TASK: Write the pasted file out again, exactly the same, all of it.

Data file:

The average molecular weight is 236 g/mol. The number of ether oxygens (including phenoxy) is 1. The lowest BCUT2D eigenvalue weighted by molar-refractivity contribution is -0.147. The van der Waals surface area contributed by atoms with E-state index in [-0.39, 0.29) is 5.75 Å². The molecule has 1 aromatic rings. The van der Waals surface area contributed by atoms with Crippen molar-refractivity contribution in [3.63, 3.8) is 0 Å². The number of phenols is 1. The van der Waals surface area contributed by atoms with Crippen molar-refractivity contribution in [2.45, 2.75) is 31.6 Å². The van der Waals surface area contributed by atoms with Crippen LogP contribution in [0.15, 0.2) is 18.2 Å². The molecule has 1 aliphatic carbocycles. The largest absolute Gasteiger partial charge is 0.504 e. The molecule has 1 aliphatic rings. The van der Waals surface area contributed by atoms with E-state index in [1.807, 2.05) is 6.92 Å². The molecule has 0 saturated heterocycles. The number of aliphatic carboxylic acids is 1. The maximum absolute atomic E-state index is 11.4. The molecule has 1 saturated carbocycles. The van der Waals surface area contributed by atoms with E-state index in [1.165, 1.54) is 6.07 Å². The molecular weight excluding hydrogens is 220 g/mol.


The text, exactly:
The average molecular weight is 236 g/mol. The number of ether oxygens (including phenoxy) is 1. The lowest BCUT2D eigenvalue weighted by molar-refractivity contribution is -0.147. The van der Waals surface area contributed by atoms with E-state index in [-0.39, 0.29) is 5.75 Å². The molecule has 1 aromatic rings. The van der Waals surface area contributed by atoms with Crippen molar-refractivity contribution in [3.63, 3.8) is 0 Å². The number of phenols is 1. The van der Waals surface area contributed by atoms with Crippen molar-refractivity contribution in [2.45, 2.75) is 31.6 Å². The van der Waals surface area contributed by atoms with Crippen LogP contribution in [0.15, 0.2) is 18.2 Å². The molecule has 1 aliphatic carbocycles. The largest absolute Gasteiger partial charge is 0.504 e. The molecule has 1 aliphatic rings. The van der Waals surface area contributed by atoms with E-state index in [1.807, 2.05) is 6.92 Å². The molecule has 0 saturated heterocycles. The number of aliphatic carboxylic acids is 1. The maximum absolute atomic E-state index is 11.4. The molecule has 1 saturated carbocycles. The van der Waals surface area contributed by atoms with E-state index in [1.165, 1.54) is 6.07 Å². The molecular weight excluding hydrogens is 220 g/mol.